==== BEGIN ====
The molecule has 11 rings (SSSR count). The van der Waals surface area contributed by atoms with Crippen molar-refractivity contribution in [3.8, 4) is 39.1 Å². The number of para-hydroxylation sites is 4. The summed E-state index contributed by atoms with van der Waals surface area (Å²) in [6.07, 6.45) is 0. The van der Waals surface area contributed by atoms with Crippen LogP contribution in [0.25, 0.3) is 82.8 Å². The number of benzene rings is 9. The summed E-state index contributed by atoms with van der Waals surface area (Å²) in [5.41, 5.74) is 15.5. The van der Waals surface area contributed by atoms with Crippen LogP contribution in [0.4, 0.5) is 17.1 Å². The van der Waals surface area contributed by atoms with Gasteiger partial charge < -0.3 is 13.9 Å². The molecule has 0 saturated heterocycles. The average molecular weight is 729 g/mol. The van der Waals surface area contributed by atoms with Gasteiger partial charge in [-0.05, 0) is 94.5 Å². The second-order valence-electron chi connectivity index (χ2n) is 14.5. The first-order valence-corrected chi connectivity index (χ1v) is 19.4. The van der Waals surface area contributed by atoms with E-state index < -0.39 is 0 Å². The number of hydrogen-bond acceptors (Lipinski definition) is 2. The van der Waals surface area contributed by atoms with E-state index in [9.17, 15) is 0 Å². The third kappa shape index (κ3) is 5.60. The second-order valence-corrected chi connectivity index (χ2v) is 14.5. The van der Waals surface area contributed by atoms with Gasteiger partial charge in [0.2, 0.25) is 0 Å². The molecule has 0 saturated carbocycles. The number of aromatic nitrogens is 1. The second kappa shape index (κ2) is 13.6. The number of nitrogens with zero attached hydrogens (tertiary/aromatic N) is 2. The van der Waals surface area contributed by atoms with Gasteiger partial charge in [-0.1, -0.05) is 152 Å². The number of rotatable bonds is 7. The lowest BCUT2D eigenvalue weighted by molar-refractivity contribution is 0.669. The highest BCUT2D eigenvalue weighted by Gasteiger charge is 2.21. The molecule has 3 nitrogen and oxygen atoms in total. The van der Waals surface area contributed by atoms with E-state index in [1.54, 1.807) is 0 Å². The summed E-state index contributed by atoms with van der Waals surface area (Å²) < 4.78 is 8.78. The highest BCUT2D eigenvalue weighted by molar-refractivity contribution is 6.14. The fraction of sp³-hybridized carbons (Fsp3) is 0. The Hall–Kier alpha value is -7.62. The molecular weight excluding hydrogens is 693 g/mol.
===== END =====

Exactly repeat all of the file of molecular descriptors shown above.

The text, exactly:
The molecule has 11 rings (SSSR count). The van der Waals surface area contributed by atoms with Crippen molar-refractivity contribution in [3.8, 4) is 39.1 Å². The number of para-hydroxylation sites is 4. The summed E-state index contributed by atoms with van der Waals surface area (Å²) in [6.07, 6.45) is 0. The van der Waals surface area contributed by atoms with Crippen LogP contribution in [0.25, 0.3) is 82.8 Å². The number of benzene rings is 9. The summed E-state index contributed by atoms with van der Waals surface area (Å²) in [5.41, 5.74) is 15.5. The van der Waals surface area contributed by atoms with Crippen LogP contribution in [0.4, 0.5) is 17.1 Å². The van der Waals surface area contributed by atoms with Gasteiger partial charge < -0.3 is 13.9 Å². The molecule has 0 saturated heterocycles. The average molecular weight is 729 g/mol. The van der Waals surface area contributed by atoms with Gasteiger partial charge in [-0.05, 0) is 94.5 Å². The second-order valence-electron chi connectivity index (χ2n) is 14.5. The first-order valence-corrected chi connectivity index (χ1v) is 19.4. The van der Waals surface area contributed by atoms with E-state index < -0.39 is 0 Å². The number of hydrogen-bond acceptors (Lipinski definition) is 2. The van der Waals surface area contributed by atoms with E-state index in [9.17, 15) is 0 Å². The third kappa shape index (κ3) is 5.60. The second-order valence-corrected chi connectivity index (χ2v) is 14.5. The van der Waals surface area contributed by atoms with Gasteiger partial charge in [0.2, 0.25) is 0 Å². The molecule has 0 saturated carbocycles. The number of aromatic nitrogens is 1. The second kappa shape index (κ2) is 13.6. The number of nitrogens with zero attached hydrogens (tertiary/aromatic N) is 2. The van der Waals surface area contributed by atoms with Gasteiger partial charge in [-0.1, -0.05) is 152 Å². The number of rotatable bonds is 7. The lowest BCUT2D eigenvalue weighted by molar-refractivity contribution is 0.669. The highest BCUT2D eigenvalue weighted by Gasteiger charge is 2.21. The molecule has 3 nitrogen and oxygen atoms in total. The van der Waals surface area contributed by atoms with E-state index in [1.54, 1.807) is 0 Å². The summed E-state index contributed by atoms with van der Waals surface area (Å²) < 4.78 is 8.78. The highest BCUT2D eigenvalue weighted by molar-refractivity contribution is 6.14. The fraction of sp³-hybridized carbons (Fsp3) is 0. The Hall–Kier alpha value is -7.62. The molecular weight excluding hydrogens is 693 g/mol.